The ARB strategy is relatively short duration, with the weighted average duration of the portfolio currently sitting at 9.1 months. The low duration of the Fund’s arbitrage positions provides two primary benefits to investors:
- The timely maturity of arbitrage investments allows the Fund to crystalize positive returns as investments mature, investing the proceeds at attractive expected returns as spreads have widened.
- A weighted average maturity of 9.1 months allows the portfolio to turnover at an elevated pace, minimizing exposure to rising interest rates that can hurt traditional fixed income strategies, while allowing the strategy to perform in a rising rate environment.
With elevated market sentiment and a return to a more speculative investing environment, evidence-based long-short multi-factor investing suffered in June.
Specifically, U.S. factor performance was deeply negative last month, with the drop led by negative returns for the value and price momentum factors.
The recovery in the value factor was put to an abrupt stop in June, as the long value portfolio fell -3.0% while the short glamour portfolio (betting against the most highly-valued securities) rallied 4.9%, leading to a -7.9% loss for the value factor.
The price momentum factor was not much better, given it lost -5.4% as the long momentum portfolio fell -0.7% and the short momentum portfolio gained 4.7%. In addition, the trend factor dropped -3.1%, while the quality factor declined -2.0%.
Although none of the long-short factors tracked attained positive returns in a difficult month for factor investors, the Accelerate Absolute Return Hedge Fund (TSX: HDGE) barely eked out positive performance in June given its approximate 50% short position, limiting some of the negative attributions from the short hedge portfolio.
The Accelerate OneChoice Alternative Portfolio ETF (TSX: ONEC) crossed a significant milestone last month – the commencement of its quarterly distribution.
The goal of ONEC is to diversify portfolios by providing a one-ticket solution to a diversified alternatives allocation. In addition, we want to reward investors with a quarterly distribution that now equates to a yield of approximately 2%.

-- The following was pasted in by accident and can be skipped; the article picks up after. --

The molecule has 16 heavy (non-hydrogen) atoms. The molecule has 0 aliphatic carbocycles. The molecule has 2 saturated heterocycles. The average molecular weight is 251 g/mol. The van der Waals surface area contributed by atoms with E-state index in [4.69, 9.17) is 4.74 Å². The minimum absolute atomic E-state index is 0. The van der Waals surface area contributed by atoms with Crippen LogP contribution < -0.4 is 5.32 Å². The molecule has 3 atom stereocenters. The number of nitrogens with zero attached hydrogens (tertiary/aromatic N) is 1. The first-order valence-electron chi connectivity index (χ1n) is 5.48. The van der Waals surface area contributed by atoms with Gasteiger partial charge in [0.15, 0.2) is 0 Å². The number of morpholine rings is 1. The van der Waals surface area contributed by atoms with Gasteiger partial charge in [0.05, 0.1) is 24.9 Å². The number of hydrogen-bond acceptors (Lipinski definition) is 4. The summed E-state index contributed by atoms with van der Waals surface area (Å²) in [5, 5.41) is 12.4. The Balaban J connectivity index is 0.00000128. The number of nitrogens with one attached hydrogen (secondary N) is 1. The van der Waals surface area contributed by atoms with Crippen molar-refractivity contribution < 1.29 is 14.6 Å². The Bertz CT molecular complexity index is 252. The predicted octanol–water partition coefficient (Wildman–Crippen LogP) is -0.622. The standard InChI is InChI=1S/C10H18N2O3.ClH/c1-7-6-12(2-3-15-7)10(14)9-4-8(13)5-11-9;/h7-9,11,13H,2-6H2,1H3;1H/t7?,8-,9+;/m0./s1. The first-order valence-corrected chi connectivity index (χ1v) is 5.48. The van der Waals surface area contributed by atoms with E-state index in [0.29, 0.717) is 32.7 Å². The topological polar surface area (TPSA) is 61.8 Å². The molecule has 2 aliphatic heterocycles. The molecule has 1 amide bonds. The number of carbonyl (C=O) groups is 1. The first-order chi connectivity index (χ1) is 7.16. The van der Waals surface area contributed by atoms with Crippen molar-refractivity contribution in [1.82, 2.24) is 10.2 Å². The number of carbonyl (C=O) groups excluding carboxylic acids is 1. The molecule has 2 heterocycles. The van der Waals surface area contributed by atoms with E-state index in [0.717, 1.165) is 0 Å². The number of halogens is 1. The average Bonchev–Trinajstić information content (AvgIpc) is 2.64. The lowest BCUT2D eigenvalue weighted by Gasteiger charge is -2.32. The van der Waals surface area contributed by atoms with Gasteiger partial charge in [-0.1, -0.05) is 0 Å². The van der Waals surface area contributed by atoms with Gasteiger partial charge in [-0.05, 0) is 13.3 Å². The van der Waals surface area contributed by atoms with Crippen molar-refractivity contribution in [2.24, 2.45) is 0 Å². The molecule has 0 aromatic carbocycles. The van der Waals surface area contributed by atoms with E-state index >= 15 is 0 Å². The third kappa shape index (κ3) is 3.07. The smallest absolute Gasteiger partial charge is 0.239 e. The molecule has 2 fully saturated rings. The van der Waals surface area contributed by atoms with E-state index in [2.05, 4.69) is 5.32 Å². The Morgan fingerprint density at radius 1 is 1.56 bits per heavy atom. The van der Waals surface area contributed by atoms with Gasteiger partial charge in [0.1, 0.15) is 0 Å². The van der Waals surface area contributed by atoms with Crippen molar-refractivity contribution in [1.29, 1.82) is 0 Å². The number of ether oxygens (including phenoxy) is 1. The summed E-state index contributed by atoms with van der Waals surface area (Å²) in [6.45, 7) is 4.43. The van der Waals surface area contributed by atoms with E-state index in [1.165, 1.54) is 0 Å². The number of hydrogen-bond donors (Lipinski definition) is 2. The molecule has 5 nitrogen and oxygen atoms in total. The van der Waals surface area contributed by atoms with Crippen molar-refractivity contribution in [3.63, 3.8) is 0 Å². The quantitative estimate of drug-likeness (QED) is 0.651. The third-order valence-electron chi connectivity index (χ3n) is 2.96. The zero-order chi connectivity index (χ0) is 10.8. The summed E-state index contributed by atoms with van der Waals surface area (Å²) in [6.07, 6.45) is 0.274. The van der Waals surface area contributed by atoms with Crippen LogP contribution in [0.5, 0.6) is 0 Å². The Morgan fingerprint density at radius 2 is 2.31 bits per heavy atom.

In terms of performance attribution, the real asset allocation was the main driver of ONEC’s 1.1% gain in June. Real estate gained 5.5% while infrastructure rose 4.5%. The additional positive performance was driven by risk parity’s 1.5% increase, buffered equity’s 1.2% gain and bitcoin’s 1.1% uptick.
Negative attribution was mainly from gold’s -7.2% drop during the month.
Beta gains continue to power the Accelerate Enhanced Canadian Benchmark Alternative Fund (TSX: ATSX).
In stark contrast to the poor performance of U.S. factors during the month, the Canadian multi-factor long-short portfolio produced a slightly positive performance of 0.9%. This contrasting factor performance between markets is largely due to elevated speculative market activity south of the border.
Nearly all Canadian factors generated a positive result last month, led by the trend factor’s 10.3% surge and the price momentum factor’s 8.7% gain. The only Canadian long-short factor portfolio that was down during the month was value, which dropped -0.2%, as the long value portfolio fell -1.9% while the short glamour portfolio declined -1.7%.
Have questions about Accelerate’s investment strategies? Book a call with me.
Disclaimer: This distribution does not constitute investment, legal or tax advice. Data provided in this distribution should not be viewed as a recommendation or solicitation of an offer to buy or sell any securities or investment strategies. The information in this distribution is based on current market conditions and may fluctuate and change in the future. No representation or warranty, expressed or implied, is made on behalf of Accelerate Financial Technologies Inc. (“Accelerate”) as to the accuracy or completeness of the information contained herein. Accelerate does not accept any liability for any direct, indirect or consequential loss or damage suffered by any person as a result of relying on all or any part of this research and any liability is expressly disclaimed. Past performance is not indicative of future results. Visit www.AccelerateShares.com for more information.